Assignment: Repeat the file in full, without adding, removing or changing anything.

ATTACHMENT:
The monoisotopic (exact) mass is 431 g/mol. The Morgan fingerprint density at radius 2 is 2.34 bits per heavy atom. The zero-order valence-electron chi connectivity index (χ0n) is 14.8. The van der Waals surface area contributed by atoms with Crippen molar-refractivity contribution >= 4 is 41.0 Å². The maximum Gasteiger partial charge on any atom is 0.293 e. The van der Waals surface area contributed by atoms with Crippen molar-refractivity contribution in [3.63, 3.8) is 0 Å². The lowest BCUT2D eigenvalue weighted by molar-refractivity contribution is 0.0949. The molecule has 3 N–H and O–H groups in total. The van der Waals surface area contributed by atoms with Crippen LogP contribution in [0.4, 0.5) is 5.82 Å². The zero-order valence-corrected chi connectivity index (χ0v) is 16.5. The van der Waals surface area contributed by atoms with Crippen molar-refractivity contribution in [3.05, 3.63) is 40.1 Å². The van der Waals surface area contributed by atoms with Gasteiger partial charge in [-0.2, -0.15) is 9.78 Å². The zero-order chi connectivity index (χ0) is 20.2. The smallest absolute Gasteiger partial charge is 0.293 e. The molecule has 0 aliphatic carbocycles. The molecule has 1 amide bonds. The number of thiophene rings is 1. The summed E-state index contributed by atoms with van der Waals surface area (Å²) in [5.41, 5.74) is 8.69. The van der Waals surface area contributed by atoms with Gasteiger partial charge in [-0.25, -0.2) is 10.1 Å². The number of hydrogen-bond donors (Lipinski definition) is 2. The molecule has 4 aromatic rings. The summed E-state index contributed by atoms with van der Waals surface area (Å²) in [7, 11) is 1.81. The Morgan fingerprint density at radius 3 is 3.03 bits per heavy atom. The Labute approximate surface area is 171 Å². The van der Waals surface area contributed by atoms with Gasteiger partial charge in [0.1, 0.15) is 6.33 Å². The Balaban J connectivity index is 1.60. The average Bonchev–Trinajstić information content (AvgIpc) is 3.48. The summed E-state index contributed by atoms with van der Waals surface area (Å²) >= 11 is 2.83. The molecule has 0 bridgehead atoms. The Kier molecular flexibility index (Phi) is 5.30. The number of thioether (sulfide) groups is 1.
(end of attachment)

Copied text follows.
The monoisotopic (exact) mass is 431 g/mol. The Morgan fingerprint density at radius 2 is 2.34 bits per heavy atom. The zero-order valence-electron chi connectivity index (χ0n) is 14.8. The van der Waals surface area contributed by atoms with Crippen molar-refractivity contribution >= 4 is 41.0 Å². The maximum Gasteiger partial charge on any atom is 0.293 e. The van der Waals surface area contributed by atoms with Crippen molar-refractivity contribution in [3.63, 3.8) is 0 Å². The lowest BCUT2D eigenvalue weighted by molar-refractivity contribution is 0.0949. The molecule has 3 N–H and O–H groups in total. The van der Waals surface area contributed by atoms with Crippen LogP contribution in [0.4, 0.5) is 5.82 Å². The zero-order valence-corrected chi connectivity index (χ0v) is 16.5. The van der Waals surface area contributed by atoms with Crippen molar-refractivity contribution in [3.05, 3.63) is 40.1 Å². The van der Waals surface area contributed by atoms with Gasteiger partial charge in [-0.2, -0.15) is 9.78 Å². The zero-order chi connectivity index (χ0) is 20.2. The smallest absolute Gasteiger partial charge is 0.293 e. The molecule has 0 aliphatic carbocycles. The molecule has 1 amide bonds. The number of thiophene rings is 1. The summed E-state index contributed by atoms with van der Waals surface area (Å²) in [5.41, 5.74) is 8.69. The van der Waals surface area contributed by atoms with Gasteiger partial charge in [-0.25, -0.2) is 10.1 Å². The number of hydrogen-bond donors (Lipinski definition) is 2. The molecule has 4 aromatic rings. The summed E-state index contributed by atoms with van der Waals surface area (Å²) in [7, 11) is 1.81. The Morgan fingerprint density at radius 3 is 3.03 bits per heavy atom. The Labute approximate surface area is 171 Å². The van der Waals surface area contributed by atoms with Gasteiger partial charge in [0.1, 0.15) is 6.33 Å². The Balaban J connectivity index is 1.60. The average Bonchev–Trinajstić information content (AvgIpc) is 3.48. The summed E-state index contributed by atoms with van der Waals surface area (Å²) >= 11 is 2.83. The molecule has 0 bridgehead atoms. The Kier molecular flexibility index (Phi) is 5.30. The number of thioether (sulfide) groups is 1.